We all want to make someones year with the perfect gift this Christmas but in doing this we often lose sight of how such a lovely gesture can sometimes have a negative impact on the planet. This year, why not try out some of these great ideas that will leave you friends, family and co-workers feeling loved, while still looking out for the environment, not just during the festive season, but all year round.
Take a trip to your local craft fair, not only will you be supporting local businesses but you will reduce the number of miles the products travel. Beautiful bespoke jewellery, cushions and lamp covers are just a few examples of the sort of things you may be able to find. No more machine-tooled mass production gifts for you and your loved ones. Who knows, you may even be inspired to get crafting and start your own side hustle.
If you don't have time to head out to a market you can also shop with small business online. We love these delicate handmade pieces by small business Jack and Freda.
Christmas cake can be made 4-5 weeks in advance and fed, (rum, brandy or whisky) to make it extra moist and delicious. Now is the perfect time to get started on the cake and designing a stunning snow scene to decorate it. If a loved one is planning a big Christmas meal, taking care of this detail can be a real help. Let your recipient know in advance so they don’t have to shop for one. Need a Christmas Cake recipe? We have got that covered.
If you fancy a crisp autumn day out in the countryside, sloes can be foraged for sloe gin. This is made and decanted into attractive bottles and decorated with a ribbon. It can then be enjoyed during festive celebrations, given as a gift or even used in exciting cocktails.
If you can get hold of one, quince vodka is a delicious and unusual alternative. Extremely fragrant, quinces were often used to scent clothes in days gone by.
For the non-drinkers amongst us, handmade Christmas chocolates or biscuits artfully presented make a lovely gift.
Buy it once
“They don’t make things like they used to”. In today’s throwaway society, products often seem to have a short lifespan before they break or need replacing. The name for this is planned obsolescence. It means manufacturers can sell us more things.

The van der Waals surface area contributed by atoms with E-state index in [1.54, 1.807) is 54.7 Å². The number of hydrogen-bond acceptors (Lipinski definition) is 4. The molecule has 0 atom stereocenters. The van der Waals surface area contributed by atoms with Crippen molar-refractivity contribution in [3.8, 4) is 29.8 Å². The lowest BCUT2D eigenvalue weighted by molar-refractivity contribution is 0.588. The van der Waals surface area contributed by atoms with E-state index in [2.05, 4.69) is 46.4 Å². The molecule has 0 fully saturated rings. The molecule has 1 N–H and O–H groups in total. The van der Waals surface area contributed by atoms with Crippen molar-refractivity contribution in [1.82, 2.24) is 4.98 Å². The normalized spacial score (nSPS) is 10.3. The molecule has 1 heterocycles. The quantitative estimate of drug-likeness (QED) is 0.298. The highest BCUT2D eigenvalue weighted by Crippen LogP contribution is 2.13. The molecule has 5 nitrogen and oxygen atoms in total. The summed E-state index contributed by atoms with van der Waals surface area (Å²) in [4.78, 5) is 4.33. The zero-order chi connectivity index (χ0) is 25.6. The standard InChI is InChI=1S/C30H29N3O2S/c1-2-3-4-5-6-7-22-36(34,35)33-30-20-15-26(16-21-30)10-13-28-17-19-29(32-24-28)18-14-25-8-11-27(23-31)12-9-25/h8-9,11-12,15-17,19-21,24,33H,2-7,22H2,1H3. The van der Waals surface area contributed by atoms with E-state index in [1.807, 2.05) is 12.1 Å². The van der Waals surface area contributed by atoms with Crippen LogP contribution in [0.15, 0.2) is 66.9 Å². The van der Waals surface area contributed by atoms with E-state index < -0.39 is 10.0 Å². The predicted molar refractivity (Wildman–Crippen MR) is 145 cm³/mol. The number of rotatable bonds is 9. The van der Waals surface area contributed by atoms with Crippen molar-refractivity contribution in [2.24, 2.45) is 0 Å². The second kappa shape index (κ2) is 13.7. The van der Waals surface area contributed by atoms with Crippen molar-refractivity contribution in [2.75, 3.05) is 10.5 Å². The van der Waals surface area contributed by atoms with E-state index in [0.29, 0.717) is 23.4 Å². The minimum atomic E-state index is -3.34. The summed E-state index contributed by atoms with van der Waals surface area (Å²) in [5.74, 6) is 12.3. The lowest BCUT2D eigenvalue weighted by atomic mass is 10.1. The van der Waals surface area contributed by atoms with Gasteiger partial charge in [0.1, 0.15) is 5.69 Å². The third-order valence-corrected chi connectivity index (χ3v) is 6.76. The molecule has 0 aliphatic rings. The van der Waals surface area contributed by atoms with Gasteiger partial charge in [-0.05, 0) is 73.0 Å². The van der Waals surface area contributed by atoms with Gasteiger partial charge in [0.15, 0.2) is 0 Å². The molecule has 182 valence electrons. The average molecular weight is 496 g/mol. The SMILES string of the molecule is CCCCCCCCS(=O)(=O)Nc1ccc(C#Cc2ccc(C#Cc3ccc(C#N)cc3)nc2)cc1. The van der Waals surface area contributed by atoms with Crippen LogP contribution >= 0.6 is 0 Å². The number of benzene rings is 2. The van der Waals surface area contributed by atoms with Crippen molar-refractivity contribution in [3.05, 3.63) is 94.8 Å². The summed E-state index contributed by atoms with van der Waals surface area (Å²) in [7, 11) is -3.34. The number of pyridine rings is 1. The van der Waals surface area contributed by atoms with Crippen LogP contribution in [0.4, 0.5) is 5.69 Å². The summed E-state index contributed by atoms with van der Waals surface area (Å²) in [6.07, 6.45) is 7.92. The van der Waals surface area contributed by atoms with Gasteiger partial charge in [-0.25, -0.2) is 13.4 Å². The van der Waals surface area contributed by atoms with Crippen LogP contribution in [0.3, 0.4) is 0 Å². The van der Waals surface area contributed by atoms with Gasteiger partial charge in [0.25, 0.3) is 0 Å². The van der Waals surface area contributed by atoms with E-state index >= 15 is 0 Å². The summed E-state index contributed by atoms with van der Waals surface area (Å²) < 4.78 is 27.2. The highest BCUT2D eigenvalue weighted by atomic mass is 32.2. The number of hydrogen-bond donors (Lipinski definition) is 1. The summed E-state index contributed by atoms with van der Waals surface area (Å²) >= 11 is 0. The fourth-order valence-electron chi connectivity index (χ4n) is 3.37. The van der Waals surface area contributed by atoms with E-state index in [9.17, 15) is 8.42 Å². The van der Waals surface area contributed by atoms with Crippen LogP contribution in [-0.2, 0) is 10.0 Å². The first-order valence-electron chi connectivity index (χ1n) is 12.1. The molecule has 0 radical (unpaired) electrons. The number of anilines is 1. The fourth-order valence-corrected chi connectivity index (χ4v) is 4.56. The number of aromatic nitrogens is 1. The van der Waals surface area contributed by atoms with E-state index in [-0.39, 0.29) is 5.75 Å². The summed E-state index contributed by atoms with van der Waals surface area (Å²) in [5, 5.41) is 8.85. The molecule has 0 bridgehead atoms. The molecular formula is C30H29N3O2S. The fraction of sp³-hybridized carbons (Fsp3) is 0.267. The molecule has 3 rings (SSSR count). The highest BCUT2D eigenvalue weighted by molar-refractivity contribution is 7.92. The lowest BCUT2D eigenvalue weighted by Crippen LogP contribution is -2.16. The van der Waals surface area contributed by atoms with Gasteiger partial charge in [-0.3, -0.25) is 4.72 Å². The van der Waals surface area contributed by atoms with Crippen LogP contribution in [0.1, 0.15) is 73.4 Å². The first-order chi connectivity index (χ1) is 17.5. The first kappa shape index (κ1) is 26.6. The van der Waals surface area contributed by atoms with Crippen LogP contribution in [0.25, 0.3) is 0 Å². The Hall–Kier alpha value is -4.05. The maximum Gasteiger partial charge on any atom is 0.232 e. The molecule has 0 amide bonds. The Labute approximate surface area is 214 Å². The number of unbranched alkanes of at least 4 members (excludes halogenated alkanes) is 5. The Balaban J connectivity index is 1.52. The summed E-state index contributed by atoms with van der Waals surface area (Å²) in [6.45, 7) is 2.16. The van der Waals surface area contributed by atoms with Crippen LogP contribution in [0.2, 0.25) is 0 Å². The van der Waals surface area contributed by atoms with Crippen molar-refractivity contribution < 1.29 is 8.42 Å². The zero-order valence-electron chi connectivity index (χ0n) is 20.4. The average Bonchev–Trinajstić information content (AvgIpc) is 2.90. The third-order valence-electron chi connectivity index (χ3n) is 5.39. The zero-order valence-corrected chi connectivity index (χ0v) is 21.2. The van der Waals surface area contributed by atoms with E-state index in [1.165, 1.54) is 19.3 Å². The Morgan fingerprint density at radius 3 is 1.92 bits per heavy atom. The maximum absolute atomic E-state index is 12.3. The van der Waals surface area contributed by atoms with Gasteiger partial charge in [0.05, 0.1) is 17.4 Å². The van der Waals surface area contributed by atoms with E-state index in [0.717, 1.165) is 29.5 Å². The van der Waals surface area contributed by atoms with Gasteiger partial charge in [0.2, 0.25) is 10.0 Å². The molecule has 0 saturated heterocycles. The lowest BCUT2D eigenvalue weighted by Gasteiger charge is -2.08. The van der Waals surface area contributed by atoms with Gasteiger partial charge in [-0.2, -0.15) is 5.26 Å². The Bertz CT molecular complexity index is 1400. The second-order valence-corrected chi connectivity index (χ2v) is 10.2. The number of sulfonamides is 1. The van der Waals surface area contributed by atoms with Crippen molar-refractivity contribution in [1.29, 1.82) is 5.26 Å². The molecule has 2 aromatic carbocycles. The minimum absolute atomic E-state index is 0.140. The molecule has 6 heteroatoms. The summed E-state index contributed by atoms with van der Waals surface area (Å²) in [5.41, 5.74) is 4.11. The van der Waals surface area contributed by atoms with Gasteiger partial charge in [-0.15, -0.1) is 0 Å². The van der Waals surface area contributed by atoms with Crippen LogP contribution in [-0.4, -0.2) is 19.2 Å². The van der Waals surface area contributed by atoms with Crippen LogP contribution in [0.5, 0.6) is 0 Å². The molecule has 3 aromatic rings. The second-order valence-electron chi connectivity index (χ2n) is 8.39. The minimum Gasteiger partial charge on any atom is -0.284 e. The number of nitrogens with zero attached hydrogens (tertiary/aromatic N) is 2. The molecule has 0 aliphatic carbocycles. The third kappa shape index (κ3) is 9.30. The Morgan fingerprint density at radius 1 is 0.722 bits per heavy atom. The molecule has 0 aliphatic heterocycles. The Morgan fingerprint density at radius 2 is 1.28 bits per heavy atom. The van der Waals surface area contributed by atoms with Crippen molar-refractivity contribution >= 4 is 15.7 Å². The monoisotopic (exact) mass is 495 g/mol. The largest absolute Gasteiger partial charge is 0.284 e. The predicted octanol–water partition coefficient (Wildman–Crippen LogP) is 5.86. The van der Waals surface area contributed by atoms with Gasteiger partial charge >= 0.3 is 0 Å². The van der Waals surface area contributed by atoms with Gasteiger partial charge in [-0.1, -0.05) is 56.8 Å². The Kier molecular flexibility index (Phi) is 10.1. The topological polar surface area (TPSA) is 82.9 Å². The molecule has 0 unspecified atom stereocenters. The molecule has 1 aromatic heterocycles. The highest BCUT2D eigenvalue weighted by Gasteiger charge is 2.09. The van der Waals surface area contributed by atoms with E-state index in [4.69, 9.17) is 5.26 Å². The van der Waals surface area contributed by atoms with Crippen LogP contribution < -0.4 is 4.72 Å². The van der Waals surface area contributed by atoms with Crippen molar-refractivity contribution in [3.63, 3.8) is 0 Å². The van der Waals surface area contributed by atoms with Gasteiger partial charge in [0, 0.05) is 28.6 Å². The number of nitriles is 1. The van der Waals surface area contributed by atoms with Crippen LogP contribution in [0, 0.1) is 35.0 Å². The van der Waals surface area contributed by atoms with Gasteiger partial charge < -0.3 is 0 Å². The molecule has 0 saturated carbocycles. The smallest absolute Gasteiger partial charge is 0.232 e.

There is a growing movement away from this rampant consumerism and towards buying quality products that last a lifetime. One website that caters for this is Buy Me Once. They stock sustainable and long lasting products that have been tried and tested. You can search them for a large variety of gifts, including electrical items.
Alongside this, if you are seriously pleased with the lifespan of something you have bought elsewhere, they even have a forum for contacting them to make suggestions for new long lasting products.
Thinking of buying gifts made of plastic? Why not have a think about whether that gift would be just as good if it was made from an alternative material. For example, a quick google search for wooden toys for children will come up with a wide variety of stunning toys that are even stronger, longer-lasting and more attractive than the plastic versions. This concept can be applied to many other things you may be planning to buy.
This can also apply to clothing gifts as many of our modern clothes contain polyester, nylon, acrylics or other 'hidden' plastics. Once disposed of these do not biodegrade and when they do break down they release microfibres into the environment. Instead look out for clothes and shoes made of natural biodegradable fibres. Businesses like Celtic and Co. stock a wide range of stunning garments in natural wool, sheepskin, leather, linen, cotton and waxed cotton.
Discuss with your family and make a pact to do a family Secret Santa. Instead of buying everyone lots of little gifts each person buys one family member a single larger gift. This means you can save up to get a loved one something really special that they will keep forever.
Apps such as Santa’s secret Keeper can even do the organising for you. This means it’s great fun for all the family and no one is left out when you try to guess who bought what on Christmas Day.
All the trimmings
Aside from the gifts, there is a myriad of other disposable bits and pieces associated with Christmas. Here are a few ideas to help us with the three R’s Reduce, Re-use and Recycle.
Replace wrapping paper with brown paper, it’s cheaper and doesn't have polluting dyes and glitter. Decorate with ribbons or string which you can salvage from packaging earlier in the year. Try foraging for holly or pine cones or try some calligraphy for the name tags. You can even buy reusable wraps available which can be retrieved and kept for next year!
Try your hand at some homemade crackers, they may not make quite such a loud bang as bought ones but you will get just as much satisfaction from them. You can fill them with treats or things to keep rather than the (often plastic) trinkets that are normally found within shop bought crackers.
Cards are a lovely and traditional part of Christmas but with the advent of email and instant messaging are becoming increasingly redundant. If you aren’t going in for cards this year how about sending everyone a festive electronic greeting and donating the money you would have spent on cards and stamps to a charity of your choice instead?